The Neo-Slasher: Special Issue
When Siskel and Ebert famously launched their offensive against what they labeled as “Women in Danger films,” they effectively positioned slasher films as anti-feminist, exploitative, and lacking all artistic merit. But in the intervening years, this once much maligned sub-genre has enjoyed increasing acclaim for its subversive potential and reflection of cultural norms. This special issue seeks to examine the elements of the “new slasher” that potentially explain this shift.
We invite submissions on any 21st century slasher film(s). Emerging and advanced scholars, popular writers, and fans are invited to submit abstracts on any aspect of the sub-genre. We are especially interested in abstracts that engage with slasher film conventions. Possible topics include, but are not limited to:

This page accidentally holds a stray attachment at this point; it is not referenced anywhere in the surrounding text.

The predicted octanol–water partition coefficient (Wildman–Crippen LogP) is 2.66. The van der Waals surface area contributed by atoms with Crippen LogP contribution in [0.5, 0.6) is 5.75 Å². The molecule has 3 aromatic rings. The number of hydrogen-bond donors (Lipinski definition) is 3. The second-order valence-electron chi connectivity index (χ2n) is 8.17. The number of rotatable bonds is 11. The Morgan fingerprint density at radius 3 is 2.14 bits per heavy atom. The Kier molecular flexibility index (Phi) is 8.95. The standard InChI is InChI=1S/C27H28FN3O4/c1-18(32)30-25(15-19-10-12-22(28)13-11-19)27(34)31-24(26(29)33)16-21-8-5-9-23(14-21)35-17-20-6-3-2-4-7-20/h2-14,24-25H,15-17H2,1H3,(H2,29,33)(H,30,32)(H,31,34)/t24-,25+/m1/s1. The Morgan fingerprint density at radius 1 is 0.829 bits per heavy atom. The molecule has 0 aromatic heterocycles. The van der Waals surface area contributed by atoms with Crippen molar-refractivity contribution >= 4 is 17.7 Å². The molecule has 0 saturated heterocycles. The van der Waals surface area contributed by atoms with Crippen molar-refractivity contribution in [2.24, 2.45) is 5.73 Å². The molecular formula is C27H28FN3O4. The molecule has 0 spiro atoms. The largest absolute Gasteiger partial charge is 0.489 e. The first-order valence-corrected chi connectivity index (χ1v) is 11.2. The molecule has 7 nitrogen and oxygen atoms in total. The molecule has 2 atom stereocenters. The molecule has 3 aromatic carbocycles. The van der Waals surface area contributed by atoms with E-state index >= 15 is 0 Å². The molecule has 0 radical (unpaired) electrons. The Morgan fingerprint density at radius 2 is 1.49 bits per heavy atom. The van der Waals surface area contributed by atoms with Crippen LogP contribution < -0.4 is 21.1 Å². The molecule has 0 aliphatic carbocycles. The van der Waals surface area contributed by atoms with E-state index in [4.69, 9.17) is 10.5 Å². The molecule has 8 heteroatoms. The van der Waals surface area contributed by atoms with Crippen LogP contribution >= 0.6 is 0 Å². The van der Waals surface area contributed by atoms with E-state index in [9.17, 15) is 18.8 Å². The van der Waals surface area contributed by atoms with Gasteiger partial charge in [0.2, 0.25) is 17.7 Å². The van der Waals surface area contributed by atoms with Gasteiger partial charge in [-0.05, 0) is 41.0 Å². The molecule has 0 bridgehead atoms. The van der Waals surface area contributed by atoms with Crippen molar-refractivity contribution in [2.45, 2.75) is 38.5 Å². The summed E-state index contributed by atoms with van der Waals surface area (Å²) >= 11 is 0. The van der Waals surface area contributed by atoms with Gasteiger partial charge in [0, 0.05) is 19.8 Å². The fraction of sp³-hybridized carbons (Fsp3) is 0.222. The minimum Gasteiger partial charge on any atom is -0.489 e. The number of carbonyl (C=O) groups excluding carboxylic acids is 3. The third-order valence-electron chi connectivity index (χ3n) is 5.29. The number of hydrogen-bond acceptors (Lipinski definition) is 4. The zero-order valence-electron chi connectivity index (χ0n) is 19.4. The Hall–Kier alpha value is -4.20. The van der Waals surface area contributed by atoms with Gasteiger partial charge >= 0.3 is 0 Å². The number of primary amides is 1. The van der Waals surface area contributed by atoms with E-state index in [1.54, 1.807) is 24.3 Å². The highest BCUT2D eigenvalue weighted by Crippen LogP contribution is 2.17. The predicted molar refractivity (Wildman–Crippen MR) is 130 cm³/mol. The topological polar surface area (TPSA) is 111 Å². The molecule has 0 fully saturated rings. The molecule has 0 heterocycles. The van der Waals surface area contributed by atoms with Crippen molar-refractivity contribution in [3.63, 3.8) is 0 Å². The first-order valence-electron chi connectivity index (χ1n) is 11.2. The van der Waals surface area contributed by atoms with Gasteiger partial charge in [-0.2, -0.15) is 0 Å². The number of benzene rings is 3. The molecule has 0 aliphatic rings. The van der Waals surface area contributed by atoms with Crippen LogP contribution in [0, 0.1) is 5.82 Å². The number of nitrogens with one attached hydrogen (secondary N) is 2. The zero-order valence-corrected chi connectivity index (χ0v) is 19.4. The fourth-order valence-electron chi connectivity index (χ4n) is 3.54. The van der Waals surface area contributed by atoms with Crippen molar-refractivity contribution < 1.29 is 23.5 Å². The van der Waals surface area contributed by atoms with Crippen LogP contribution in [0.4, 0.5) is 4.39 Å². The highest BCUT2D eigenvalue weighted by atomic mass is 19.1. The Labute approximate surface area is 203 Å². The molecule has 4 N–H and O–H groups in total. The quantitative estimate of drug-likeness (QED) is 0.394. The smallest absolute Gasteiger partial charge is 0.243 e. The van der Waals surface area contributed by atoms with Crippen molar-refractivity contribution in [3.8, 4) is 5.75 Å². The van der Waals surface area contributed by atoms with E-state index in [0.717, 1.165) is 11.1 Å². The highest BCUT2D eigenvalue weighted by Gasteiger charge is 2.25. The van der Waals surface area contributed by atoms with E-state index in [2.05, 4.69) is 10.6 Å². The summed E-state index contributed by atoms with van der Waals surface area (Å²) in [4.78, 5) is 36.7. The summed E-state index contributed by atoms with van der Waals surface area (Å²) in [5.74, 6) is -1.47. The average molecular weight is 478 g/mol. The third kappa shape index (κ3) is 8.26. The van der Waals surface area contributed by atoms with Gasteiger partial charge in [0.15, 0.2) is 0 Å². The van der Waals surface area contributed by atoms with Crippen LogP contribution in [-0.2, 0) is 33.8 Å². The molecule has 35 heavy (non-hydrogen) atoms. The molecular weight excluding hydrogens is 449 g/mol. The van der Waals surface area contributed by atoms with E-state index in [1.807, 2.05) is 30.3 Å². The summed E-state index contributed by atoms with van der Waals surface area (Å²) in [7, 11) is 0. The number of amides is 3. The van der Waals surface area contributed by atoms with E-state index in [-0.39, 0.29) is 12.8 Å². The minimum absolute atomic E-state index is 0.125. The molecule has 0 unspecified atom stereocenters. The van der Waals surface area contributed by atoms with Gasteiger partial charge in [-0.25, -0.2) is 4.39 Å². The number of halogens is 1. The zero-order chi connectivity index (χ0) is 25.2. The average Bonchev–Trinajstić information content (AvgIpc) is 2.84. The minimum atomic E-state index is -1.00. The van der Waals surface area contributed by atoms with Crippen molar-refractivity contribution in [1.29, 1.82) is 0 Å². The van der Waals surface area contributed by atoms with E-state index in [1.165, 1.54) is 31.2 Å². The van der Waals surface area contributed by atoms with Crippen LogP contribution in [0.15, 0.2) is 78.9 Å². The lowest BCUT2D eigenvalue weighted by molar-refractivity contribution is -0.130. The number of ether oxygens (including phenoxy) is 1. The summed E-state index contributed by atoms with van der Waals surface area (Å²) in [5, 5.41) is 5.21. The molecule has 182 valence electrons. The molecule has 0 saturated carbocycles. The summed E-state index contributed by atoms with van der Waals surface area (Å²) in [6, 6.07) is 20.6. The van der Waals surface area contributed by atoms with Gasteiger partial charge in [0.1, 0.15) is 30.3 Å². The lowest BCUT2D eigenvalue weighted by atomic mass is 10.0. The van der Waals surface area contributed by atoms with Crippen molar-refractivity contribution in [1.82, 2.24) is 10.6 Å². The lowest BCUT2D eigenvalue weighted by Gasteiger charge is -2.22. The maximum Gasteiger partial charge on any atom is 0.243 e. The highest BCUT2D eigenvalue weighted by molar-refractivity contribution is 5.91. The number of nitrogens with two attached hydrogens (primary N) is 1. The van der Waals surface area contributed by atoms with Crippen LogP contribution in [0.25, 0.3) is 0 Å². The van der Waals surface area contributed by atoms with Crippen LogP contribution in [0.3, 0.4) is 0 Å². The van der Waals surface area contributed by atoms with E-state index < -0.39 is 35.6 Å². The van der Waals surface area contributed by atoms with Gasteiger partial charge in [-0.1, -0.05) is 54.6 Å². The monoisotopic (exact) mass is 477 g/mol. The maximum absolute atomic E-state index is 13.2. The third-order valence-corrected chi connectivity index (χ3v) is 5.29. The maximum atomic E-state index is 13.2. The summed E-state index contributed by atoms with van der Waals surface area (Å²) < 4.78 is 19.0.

- Slasher tropes reimagined
- Performance and identity
- The impact of critical acclaim upon horror’s association with ‘low-brow’ culture
- Monstrous nature and its evolution
- How camp and pastiche code audience reception
- Reboots and audience expectation
- Location and narrative dread
- Horror sub-genre crossovers
- Engagement with postmodernist theory
- Reflection of societal taboo
Please submit abstracts of 500 words and a brief bio to Dawn Keetley and Elizabeth Erwin at firstname.lastname@example.org and email@example.com by July 19, 2020. Articles will be limited to 2,500 words and should be written for a general audience. Completed essays will be due September 15, 2020. We welcome all questions and inquiries!